Recruiting developers for software house.
As a developer with 7 years’ worth of corporate experience, I have witnessed many different approaches in recruiting staff for software engineer positions. And these differing approaches apply to both sides of the table - as a candidate and recruiter. Obviously, every recruitment process is different, but I’ve tended to see a standard procedure of starting from only language-related, theoretical questions, to creating working, well designed solutions for assessments and ending with white-board algorithm solving problem sessions.
The candidate side is pretty straightforward; I came to this conclusion after several different meetings with startups, privately-held small business and leading technology giants. I’m pretty sure there are only two tasks for the candidate to concentrate on - presenting yourself in the best possible way and trying to obtain as much information about the company and the position.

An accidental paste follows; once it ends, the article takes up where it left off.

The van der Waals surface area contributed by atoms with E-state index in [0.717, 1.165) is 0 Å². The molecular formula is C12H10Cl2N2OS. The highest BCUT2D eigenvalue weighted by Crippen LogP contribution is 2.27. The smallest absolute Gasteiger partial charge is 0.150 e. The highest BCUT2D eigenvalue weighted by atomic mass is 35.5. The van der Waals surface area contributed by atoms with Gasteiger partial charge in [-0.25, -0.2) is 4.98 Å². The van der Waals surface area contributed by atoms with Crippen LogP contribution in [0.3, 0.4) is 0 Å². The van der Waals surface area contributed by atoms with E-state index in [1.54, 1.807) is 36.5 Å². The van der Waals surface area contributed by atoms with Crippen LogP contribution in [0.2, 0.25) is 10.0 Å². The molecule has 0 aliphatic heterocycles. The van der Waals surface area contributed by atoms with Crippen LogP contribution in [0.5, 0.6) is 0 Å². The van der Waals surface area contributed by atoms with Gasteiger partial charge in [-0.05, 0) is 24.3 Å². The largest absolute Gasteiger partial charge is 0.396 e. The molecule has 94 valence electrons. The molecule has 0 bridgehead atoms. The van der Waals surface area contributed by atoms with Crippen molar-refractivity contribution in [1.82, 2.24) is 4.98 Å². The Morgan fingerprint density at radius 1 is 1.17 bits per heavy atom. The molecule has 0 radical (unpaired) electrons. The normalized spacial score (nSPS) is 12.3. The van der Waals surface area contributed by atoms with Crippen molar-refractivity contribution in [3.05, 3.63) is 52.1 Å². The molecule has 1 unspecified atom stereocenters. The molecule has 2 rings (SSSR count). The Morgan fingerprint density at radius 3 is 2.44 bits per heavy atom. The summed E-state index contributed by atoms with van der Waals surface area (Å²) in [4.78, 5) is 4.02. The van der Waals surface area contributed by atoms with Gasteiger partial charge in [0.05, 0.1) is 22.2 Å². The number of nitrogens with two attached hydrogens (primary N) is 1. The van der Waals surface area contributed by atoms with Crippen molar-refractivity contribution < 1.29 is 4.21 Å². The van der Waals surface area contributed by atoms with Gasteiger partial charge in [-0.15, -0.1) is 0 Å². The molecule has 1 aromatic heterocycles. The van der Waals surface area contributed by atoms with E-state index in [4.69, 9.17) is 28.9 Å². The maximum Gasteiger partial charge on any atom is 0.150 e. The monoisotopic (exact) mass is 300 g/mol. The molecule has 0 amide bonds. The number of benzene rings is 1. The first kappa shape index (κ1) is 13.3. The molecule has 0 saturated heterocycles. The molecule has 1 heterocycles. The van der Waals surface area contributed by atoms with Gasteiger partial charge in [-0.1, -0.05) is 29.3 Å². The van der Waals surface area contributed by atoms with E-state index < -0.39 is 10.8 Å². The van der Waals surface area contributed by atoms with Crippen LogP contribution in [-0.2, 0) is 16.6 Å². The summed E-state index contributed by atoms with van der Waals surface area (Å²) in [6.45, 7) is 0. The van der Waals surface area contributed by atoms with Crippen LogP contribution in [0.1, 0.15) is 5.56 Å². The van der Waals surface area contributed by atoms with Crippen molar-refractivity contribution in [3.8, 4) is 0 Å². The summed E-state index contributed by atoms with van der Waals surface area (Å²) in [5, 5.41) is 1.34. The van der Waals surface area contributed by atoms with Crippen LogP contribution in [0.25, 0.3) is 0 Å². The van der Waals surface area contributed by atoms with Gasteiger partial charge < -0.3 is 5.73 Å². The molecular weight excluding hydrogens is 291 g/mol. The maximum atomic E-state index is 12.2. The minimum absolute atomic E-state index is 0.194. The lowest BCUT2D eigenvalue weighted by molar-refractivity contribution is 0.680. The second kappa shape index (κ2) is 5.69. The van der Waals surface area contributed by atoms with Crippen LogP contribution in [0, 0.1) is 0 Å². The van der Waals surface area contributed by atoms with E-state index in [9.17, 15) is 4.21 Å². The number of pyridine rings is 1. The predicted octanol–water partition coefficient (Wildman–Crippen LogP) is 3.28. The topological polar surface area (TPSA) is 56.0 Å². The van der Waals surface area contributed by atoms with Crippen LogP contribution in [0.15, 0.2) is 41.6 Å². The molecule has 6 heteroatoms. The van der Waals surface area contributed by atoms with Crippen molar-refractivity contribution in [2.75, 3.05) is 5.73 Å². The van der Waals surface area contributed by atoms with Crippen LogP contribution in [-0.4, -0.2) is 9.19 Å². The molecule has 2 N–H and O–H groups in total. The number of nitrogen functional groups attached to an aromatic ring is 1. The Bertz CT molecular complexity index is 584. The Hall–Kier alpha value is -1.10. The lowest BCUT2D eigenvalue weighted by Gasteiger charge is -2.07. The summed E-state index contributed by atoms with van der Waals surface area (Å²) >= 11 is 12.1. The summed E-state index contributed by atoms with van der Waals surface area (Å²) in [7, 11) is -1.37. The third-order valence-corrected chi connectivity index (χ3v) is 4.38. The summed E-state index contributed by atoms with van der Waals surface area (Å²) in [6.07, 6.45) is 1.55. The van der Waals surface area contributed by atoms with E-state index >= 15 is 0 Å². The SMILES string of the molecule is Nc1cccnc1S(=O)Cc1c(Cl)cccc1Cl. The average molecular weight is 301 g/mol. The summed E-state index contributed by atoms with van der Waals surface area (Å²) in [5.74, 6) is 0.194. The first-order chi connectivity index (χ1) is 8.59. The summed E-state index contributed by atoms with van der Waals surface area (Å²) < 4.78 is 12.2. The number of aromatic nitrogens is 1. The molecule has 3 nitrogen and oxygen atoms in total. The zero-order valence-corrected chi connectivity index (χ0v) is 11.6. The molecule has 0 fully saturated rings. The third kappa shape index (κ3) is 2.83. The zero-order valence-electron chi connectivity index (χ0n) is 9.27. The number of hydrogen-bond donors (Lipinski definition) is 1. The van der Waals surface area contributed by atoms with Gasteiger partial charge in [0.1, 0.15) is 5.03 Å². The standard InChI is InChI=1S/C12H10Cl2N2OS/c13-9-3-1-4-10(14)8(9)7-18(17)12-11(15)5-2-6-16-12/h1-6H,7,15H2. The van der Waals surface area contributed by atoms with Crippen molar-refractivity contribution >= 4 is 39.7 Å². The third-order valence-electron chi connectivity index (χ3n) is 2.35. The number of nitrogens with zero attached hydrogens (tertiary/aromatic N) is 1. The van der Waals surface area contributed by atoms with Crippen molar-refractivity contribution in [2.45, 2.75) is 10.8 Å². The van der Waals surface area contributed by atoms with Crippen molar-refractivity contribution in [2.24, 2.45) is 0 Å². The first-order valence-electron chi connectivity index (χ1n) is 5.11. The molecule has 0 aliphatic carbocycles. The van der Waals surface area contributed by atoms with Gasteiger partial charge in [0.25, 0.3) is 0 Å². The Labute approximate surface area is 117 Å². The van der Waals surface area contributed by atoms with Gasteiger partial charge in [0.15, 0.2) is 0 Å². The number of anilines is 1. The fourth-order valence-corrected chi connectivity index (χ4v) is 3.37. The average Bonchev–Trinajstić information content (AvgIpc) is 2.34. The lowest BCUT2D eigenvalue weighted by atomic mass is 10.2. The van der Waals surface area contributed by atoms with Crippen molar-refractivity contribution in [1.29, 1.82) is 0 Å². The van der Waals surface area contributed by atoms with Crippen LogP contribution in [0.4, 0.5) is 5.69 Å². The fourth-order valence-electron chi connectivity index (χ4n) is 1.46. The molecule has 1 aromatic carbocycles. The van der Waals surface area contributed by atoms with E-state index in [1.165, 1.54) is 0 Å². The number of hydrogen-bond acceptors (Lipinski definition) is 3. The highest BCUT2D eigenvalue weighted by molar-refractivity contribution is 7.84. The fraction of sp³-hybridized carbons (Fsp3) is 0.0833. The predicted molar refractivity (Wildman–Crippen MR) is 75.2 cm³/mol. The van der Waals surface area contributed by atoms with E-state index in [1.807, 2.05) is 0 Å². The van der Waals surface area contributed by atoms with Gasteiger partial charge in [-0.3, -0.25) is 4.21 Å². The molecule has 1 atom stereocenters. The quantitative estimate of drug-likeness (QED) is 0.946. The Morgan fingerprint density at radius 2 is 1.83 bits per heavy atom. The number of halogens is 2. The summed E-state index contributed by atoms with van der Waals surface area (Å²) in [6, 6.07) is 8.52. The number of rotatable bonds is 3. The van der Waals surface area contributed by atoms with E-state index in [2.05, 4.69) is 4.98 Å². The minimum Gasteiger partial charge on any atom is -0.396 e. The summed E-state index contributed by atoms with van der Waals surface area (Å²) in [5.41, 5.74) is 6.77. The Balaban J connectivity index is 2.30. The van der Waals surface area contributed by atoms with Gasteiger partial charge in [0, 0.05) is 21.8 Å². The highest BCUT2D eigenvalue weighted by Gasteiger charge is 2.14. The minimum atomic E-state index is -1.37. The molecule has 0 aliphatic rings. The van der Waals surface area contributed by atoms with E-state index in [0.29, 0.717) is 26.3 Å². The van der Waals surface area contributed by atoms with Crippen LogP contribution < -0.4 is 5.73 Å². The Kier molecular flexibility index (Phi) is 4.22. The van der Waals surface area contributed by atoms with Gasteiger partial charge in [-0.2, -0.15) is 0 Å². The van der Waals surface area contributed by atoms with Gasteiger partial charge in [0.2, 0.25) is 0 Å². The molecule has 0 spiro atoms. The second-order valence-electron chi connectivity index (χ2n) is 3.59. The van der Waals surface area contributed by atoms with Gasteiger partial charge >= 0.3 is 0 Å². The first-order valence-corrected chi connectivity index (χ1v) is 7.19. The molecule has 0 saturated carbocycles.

Things get trickier on the other side of the table. I’ve always wanted to model how this process looks, but it’s not as straightforward as it sounds. Sure, there has to be plenty of discussion in it, but every interview is different and you can’t always stick to a script. And if you want to make changes to the recruitment procedure, these changes often have to go through an approval process to ensure they’re going to improve the experience. This can take time as it’s down to your employer, not you personally. However, I’m pretty sure that every recruiter (including myself) has thought, at some point, that if they were in charge they would do things differently.
Concentrating on this last sentence, we’re now getting closer to the key point of this article. For the last few months we’ve been running a software house >> and we’ve been searching for new talents for our company. And this search left us pondering the question of: how do we create a good recruitment process which allows us to find the best candidates with the best skills who can start without any delays? The main conundrum was that we wanted to invest as little time as possible without a drop in quality and we wanted to find employees who could easily adapt to the ever changing work environment of a small software house.